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19. ENDODONTIE Symposium|17. VDZE Jahrestagung

In co-operation with

All lectures in German will be simultaneously translated into English and all lectures in English will be translated into German as well.


Friday, 11.01.2019
Diagnostics & Pathology (Raum I), Prof. Dr. Michael Hülsmann
09:00-09:45
One of the most important stages in diagnosis and management of endodontic problems is radiographic examination. However, conventional radiographic techniques have certain limitations. This lecture will review these limitations, and how cone beam computed tomography (CBCT) technology can be applied to overcome some of the shortcomings of conventional radiography to improve the management of complex endodontic problems.
09:45-10:30
Prof. Lars Bergmans PhD
Resorption: an important endodontic challenge
10:30-10:45
10:45-11:15
Break
The Pulp (Raum I), Prof. Dr. Edgar Schäfer
11:15-12:00
Management of tooth tissue loss may involve procedures involving the pulp. This necessitates the use of materials that will not adversely affect the pulp. A number of materials are available on the market. The materials vary in composition, delivery and presentation. The clinician needs to be able to choose the right material depending on the clinical situation. The aim of this lecture is to discuss materials available for pulp therapy and also considerations for tooth restoration after pulp capping.
12:00-12:45
After a brief overview of tissue response to deep caries, the histological events that can be observed when pulp is penetrated by bacteria will be described. Necrosis and bacteria are initially confined to the pulp chamber, but soon pulp degeneration process extends beyond root canal orifices and moves slowly in apical direction. Early inflammatory changes can be observed in the periapical tissue. When lateral canals are present, they show reactions of varying severity, up to necrosis. In time necrosis/infection involve the apical pulp and bacteria may extend beyond the root canal limits. Tissue biopsies from failed cases demonstrate how infection from the apical root canal walls or from complex anatomic intricacies can hardly be controlled through conventional treatment procedures.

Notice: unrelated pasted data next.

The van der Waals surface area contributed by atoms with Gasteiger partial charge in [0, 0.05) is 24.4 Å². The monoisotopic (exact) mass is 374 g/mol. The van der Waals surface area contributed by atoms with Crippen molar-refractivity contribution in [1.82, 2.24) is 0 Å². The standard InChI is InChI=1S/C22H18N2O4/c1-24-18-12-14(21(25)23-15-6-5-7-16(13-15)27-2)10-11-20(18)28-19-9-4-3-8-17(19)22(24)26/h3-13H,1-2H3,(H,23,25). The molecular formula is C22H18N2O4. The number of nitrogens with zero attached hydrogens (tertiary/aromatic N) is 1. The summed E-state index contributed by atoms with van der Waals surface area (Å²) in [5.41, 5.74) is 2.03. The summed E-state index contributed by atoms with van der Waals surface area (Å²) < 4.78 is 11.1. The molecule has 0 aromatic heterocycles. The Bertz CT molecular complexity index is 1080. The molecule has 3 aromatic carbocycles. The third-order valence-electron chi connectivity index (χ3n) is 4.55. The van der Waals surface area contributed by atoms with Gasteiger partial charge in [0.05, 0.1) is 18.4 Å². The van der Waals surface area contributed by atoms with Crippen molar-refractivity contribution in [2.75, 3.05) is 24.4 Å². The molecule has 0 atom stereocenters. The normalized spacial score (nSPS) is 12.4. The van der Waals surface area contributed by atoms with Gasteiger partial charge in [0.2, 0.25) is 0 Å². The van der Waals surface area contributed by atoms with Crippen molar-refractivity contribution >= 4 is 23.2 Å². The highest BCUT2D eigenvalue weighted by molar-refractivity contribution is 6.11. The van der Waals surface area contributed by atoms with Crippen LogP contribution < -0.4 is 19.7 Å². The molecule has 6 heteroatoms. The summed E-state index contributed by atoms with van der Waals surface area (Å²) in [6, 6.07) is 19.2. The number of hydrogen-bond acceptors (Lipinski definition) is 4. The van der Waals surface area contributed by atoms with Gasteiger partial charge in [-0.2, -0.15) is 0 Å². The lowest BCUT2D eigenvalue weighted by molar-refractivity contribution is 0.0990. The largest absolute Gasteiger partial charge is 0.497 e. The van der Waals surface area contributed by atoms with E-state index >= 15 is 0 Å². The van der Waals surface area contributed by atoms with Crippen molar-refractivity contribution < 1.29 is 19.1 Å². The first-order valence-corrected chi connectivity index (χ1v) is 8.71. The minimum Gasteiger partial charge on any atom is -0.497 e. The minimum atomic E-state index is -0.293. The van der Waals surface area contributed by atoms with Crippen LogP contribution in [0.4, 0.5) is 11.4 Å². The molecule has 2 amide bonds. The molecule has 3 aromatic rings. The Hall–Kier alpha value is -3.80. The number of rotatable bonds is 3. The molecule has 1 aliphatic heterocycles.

12:45-13:00
13:00-14:00
Break
Traumatology and Surgery (Raum I), Prof. Bun San Chong
14:00-14:45
Dental trauma is an acute disease involving the hard tissues, the pulp, and or the periodontium, and is more frequently seen in young people. Since infection is seldom associated with traumatized teeth, treatment options can be conservative. In other words, in dental trauma, pulpotomy is preferred over pulpectomy, simple composite restorations over complex prosthetics, and replantation over extraction. The concept of "minimal intervention" should be upheld when treating traumatized teeth. In my presentation, I will be talking about latest minimal interventions for several types of dental trauma.